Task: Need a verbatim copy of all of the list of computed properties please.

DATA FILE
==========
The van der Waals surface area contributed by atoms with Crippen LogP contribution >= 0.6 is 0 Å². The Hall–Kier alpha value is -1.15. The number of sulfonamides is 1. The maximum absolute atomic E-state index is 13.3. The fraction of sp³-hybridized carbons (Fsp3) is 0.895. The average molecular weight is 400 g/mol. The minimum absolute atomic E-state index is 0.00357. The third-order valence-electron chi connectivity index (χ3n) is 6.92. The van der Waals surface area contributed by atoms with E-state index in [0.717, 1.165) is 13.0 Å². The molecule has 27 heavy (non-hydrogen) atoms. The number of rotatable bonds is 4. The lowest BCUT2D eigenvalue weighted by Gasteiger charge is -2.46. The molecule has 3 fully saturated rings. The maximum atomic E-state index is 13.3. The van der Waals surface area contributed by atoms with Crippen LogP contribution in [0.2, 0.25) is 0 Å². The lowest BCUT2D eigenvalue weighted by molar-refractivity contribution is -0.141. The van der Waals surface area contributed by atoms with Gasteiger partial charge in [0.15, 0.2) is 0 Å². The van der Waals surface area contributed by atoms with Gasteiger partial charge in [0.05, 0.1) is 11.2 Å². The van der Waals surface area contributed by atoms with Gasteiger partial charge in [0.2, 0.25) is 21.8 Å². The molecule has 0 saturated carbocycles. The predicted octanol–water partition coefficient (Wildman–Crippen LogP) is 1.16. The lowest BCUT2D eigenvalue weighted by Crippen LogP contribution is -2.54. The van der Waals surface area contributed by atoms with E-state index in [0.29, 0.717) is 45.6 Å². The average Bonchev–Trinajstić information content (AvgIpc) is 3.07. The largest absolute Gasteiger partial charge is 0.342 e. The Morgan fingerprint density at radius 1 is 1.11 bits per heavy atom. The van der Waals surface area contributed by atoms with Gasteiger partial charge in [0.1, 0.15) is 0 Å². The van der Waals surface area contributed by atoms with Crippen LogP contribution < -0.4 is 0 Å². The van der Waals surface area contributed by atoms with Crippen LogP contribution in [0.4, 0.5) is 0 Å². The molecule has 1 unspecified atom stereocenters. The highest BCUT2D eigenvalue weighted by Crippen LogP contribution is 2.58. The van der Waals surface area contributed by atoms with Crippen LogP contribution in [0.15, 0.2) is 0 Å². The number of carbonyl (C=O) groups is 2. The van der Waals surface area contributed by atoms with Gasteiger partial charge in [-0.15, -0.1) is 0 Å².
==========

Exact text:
The van der Waals surface area contributed by atoms with Crippen LogP contribution >= 0.6 is 0 Å². The Hall–Kier alpha value is -1.15. The number of sulfonamides is 1. The maximum absolute atomic E-state index is 13.3. The fraction of sp³-hybridized carbons (Fsp3) is 0.895. The average molecular weight is 400 g/mol. The minimum absolute atomic E-state index is 0.00357. The third-order valence-electron chi connectivity index (χ3n) is 6.92. The van der Waals surface area contributed by atoms with E-state index in [0.717, 1.165) is 13.0 Å². The molecule has 27 heavy (non-hydrogen) atoms. The number of rotatable bonds is 4. The lowest BCUT2D eigenvalue weighted by Gasteiger charge is -2.46. The molecule has 3 fully saturated rings. The maximum atomic E-state index is 13.3. The van der Waals surface area contributed by atoms with Crippen LogP contribution in [0.2, 0.25) is 0 Å². The lowest BCUT2D eigenvalue weighted by molar-refractivity contribution is -0.141. The van der Waals surface area contributed by atoms with Gasteiger partial charge in [0.15, 0.2) is 0 Å². The van der Waals surface area contributed by atoms with Gasteiger partial charge in [0.05, 0.1) is 11.2 Å². The van der Waals surface area contributed by atoms with Gasteiger partial charge in [0.2, 0.25) is 21.8 Å². The molecule has 0 saturated carbocycles. The predicted octanol–water partition coefficient (Wildman–Crippen LogP) is 1.16. The lowest BCUT2D eigenvalue weighted by Crippen LogP contribution is -2.54. The van der Waals surface area contributed by atoms with E-state index in [0.29, 0.717) is 45.6 Å². The average Bonchev–Trinajstić information content (AvgIpc) is 3.07. The largest absolute Gasteiger partial charge is 0.342 e. The Morgan fingerprint density at radius 1 is 1.11 bits per heavy atom. The van der Waals surface area contributed by atoms with Gasteiger partial charge in [0.1, 0.15) is 0 Å². The van der Waals surface area contributed by atoms with Crippen LogP contribution < -0.4 is 0 Å². The van der Waals surface area contributed by atoms with Crippen LogP contribution in [0.4, 0.5) is 0 Å². The molecule has 1 unspecified atom stereocenters. The highest BCUT2D eigenvalue weighted by Crippen LogP contribution is 2.58. The van der Waals surface area contributed by atoms with Crippen LogP contribution in [0.15, 0.2) is 0 Å². The number of carbonyl (C=O) groups is 2. The van der Waals surface area contributed by atoms with Gasteiger partial charge in [-0.15, -0.1) is 0 Å².